7. Choose Good Repertoire.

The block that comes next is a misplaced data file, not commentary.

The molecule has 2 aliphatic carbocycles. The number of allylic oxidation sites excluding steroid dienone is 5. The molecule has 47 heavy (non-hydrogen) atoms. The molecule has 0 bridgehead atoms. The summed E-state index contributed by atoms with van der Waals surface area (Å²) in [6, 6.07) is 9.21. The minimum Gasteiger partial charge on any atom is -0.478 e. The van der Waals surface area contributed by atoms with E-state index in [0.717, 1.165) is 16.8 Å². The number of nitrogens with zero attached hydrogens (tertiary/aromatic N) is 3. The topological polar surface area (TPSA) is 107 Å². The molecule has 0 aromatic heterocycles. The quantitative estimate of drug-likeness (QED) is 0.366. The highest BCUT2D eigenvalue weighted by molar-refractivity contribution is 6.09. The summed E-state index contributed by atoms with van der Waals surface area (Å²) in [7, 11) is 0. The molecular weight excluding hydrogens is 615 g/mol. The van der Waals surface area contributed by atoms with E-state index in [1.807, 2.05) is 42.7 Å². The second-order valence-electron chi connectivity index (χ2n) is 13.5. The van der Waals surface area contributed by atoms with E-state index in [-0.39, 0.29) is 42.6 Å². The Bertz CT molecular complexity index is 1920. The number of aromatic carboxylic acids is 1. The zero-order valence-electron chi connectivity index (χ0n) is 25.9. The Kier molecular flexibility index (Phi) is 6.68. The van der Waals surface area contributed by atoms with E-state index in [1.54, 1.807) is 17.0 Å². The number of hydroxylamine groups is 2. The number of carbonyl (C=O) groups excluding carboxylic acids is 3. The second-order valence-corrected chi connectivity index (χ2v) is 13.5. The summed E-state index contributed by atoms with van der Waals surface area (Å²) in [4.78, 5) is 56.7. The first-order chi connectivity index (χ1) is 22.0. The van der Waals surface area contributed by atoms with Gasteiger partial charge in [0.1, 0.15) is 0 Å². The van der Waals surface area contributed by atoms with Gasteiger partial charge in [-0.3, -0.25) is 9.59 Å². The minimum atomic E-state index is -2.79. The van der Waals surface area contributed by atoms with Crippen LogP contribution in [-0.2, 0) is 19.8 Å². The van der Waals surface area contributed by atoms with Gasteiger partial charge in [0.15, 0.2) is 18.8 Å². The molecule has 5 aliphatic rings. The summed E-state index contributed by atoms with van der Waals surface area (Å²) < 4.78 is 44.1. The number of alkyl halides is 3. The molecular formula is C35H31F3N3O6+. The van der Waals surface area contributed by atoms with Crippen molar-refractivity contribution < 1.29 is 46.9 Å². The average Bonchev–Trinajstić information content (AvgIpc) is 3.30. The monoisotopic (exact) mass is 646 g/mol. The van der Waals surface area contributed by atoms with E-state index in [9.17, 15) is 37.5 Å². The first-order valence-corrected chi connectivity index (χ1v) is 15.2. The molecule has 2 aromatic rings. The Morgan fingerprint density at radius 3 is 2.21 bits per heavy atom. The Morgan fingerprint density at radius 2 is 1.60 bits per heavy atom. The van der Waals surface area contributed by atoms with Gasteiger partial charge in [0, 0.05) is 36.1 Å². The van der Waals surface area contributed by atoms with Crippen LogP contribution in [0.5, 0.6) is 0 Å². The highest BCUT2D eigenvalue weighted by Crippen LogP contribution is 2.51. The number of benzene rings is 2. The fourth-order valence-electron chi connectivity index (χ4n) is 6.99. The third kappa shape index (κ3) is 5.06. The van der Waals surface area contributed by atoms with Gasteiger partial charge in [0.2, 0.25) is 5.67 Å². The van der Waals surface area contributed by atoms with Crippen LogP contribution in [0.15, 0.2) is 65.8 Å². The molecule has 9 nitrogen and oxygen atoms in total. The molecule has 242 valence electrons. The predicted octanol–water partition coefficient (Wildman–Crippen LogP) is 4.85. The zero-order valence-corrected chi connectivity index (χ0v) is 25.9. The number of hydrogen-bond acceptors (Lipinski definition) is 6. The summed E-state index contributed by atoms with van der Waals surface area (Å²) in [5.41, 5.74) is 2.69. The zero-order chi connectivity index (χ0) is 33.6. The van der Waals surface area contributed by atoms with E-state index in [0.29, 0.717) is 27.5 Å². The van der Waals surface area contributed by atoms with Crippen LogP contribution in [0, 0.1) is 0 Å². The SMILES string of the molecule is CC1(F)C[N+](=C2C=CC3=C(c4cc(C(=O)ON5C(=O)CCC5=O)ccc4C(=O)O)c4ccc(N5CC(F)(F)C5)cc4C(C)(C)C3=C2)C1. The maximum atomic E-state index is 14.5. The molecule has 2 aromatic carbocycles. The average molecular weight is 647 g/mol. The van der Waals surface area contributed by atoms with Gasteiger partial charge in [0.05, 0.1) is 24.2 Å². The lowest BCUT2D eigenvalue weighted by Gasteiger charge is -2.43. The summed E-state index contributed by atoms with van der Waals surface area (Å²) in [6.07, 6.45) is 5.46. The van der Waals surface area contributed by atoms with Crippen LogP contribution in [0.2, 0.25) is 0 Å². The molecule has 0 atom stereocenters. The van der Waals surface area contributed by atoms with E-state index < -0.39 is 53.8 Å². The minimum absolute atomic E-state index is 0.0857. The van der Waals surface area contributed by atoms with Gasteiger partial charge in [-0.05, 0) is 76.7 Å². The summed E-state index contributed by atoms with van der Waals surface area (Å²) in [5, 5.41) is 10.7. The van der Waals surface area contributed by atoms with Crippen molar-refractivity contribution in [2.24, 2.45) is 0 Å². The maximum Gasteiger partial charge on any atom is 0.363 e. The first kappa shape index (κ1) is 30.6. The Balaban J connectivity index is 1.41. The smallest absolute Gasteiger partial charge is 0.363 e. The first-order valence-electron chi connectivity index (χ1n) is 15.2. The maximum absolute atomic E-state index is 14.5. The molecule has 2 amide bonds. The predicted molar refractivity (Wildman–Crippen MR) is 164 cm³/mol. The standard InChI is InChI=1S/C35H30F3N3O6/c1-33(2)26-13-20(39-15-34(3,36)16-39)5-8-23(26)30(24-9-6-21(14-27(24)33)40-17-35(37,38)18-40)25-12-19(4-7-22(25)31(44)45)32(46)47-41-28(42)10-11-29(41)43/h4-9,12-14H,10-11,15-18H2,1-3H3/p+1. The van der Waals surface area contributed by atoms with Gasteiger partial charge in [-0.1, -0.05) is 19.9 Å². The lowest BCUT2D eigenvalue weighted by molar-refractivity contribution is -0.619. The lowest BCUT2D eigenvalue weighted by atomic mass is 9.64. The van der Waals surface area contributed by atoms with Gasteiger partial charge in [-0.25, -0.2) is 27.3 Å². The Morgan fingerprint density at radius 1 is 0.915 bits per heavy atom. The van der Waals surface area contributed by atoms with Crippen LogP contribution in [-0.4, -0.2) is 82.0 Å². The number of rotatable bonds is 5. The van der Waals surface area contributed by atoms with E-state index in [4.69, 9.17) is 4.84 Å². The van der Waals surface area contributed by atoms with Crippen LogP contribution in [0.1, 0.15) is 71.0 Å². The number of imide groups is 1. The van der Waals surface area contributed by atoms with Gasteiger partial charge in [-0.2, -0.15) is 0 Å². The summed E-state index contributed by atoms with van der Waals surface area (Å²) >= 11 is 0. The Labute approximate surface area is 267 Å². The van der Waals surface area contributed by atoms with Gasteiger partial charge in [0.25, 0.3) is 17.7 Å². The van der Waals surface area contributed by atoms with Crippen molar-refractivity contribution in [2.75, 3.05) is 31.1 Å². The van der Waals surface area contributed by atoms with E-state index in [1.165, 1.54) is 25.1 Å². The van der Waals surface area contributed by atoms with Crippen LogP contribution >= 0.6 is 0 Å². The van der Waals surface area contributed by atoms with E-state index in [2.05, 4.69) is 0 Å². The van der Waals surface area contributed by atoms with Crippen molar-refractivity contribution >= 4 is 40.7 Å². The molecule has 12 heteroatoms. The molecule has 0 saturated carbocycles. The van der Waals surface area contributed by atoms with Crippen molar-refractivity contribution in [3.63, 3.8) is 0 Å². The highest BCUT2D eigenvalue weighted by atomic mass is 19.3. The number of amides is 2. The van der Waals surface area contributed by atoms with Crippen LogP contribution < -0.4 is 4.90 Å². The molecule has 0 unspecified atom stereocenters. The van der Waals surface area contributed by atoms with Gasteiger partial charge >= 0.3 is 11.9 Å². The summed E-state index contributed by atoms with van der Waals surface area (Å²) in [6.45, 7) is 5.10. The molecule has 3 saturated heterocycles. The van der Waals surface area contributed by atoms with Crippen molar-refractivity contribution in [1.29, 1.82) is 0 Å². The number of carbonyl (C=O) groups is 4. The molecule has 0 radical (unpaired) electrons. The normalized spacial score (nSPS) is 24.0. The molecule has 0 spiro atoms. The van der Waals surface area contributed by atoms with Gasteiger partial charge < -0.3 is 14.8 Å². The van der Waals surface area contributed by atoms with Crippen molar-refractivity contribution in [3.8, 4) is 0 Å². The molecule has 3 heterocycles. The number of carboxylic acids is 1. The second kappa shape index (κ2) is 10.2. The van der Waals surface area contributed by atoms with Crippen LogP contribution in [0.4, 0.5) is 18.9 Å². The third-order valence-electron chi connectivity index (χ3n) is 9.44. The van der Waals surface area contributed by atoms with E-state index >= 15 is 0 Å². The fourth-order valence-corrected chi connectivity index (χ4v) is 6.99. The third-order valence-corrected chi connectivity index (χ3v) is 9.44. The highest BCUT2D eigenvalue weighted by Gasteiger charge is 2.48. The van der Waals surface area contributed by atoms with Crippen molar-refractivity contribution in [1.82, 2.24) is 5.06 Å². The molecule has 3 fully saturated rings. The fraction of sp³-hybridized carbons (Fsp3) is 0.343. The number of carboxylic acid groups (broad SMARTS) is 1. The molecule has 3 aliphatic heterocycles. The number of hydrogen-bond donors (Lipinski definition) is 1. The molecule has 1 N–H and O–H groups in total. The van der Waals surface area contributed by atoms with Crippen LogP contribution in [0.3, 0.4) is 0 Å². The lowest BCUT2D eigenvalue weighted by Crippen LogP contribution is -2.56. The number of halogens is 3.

College and university auditions typically require scales, possibly arpeggios, a prepared piece or two (contrasting styles if two), and sight reading. While some schools have a list from which prospective students are required to choose audition pieces, others simply want to hear any piece or pieces which give an accurate representation of your abilities. At the latter type of school, many students choose to play their all-state band audition etudes, which is usually acceptable but uninteresting. If you want to impress the faculty members on the audition panel (and particularly the teacher for your primary instrument), perform selections from the standard solo repertoire for your instrument. Playing a piece from this repertoire sends a message to the audition panel that you are developing a basic familiarity with your instrument’s solo literature. This indicates curiosity, usually a desirable trait among college students. If you are not familiar with your instrument’s solo repertoire or are otherwise not sure where to start, see if the applied teacher at the school for which you are auditioning has a solo list for freshmen published online, perhaps in a course syllabus for applied lessons. If you can’t find such information at that particular school, a Google search will yield listings of appropriate pieces from comparable institutions. You can also call or email the applied professor; trust me, he or she will appreciate the initiative taken to ask for help in choosing a great audition piece. Of course, if you are taking private lessons your teacher will be able to help you make a good choice. Listening to recordings of great professional players on your instrument is also a good way to develop awareness of your instrument’s repertoire. Real, commercially produced recordings, that is. Not YouTube.